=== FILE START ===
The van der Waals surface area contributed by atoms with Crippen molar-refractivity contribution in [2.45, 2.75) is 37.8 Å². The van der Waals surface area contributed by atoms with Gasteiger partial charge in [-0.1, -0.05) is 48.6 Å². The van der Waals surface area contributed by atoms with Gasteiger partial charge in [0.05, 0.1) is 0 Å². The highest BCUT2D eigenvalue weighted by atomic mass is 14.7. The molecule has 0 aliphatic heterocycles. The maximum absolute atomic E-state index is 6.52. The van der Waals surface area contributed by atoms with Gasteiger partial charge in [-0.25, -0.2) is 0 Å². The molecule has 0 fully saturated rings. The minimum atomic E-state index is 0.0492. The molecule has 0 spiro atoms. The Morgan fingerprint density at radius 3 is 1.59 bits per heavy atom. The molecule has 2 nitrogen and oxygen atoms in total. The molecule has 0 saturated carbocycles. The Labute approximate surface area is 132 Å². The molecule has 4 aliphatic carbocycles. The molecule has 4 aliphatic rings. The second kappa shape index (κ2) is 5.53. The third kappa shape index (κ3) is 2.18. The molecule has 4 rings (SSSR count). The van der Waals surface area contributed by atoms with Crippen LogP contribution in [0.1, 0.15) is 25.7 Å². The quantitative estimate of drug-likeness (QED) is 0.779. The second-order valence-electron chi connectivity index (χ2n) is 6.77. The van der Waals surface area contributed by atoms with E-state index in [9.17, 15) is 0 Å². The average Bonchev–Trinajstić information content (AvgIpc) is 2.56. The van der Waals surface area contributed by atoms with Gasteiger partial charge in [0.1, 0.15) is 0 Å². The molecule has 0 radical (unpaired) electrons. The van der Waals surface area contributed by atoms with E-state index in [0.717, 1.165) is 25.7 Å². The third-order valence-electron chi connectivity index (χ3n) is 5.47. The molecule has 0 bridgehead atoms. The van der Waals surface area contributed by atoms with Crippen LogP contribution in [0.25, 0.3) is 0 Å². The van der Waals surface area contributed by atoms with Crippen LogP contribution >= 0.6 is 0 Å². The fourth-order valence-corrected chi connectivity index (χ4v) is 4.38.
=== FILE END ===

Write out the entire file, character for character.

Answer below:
The van der Waals surface area contributed by atoms with Crippen molar-refractivity contribution in [2.45, 2.75) is 37.8 Å². The van der Waals surface area contributed by atoms with Gasteiger partial charge in [-0.1, -0.05) is 48.6 Å². The van der Waals surface area contributed by atoms with Gasteiger partial charge in [0.05, 0.1) is 0 Å². The highest BCUT2D eigenvalue weighted by atomic mass is 14.7. The molecule has 0 aliphatic heterocycles. The maximum absolute atomic E-state index is 6.52. The van der Waals surface area contributed by atoms with Gasteiger partial charge in [-0.25, -0.2) is 0 Å². The molecule has 0 fully saturated rings. The minimum atomic E-state index is 0.0492. The molecule has 0 spiro atoms. The Morgan fingerprint density at radius 3 is 1.59 bits per heavy atom. The molecule has 2 nitrogen and oxygen atoms in total. The molecule has 0 saturated carbocycles. The Labute approximate surface area is 132 Å². The molecule has 4 aliphatic carbocycles. The molecule has 4 aliphatic rings. The second kappa shape index (κ2) is 5.53. The third kappa shape index (κ3) is 2.18. The molecule has 4 rings (SSSR count). The van der Waals surface area contributed by atoms with Crippen LogP contribution in [0.1, 0.15) is 25.7 Å². The quantitative estimate of drug-likeness (QED) is 0.779. The second-order valence-electron chi connectivity index (χ2n) is 6.77. The van der Waals surface area contributed by atoms with E-state index in [9.17, 15) is 0 Å². The average Bonchev–Trinajstić information content (AvgIpc) is 2.56. The van der Waals surface area contributed by atoms with Gasteiger partial charge in [0.1, 0.15) is 0 Å². The molecule has 0 radical (unpaired) electrons. The van der Waals surface area contributed by atoms with E-state index in [0.717, 1.165) is 25.7 Å². The third-order valence-electron chi connectivity index (χ3n) is 5.47. The molecule has 0 bridgehead atoms. The van der Waals surface area contributed by atoms with Crippen LogP contribution in [0.25, 0.3) is 0 Å². The van der Waals surface area contributed by atoms with Crippen LogP contribution >= 0.6 is 0 Å². The fourth-order valence-corrected chi connectivity index (χ4v) is 4.38.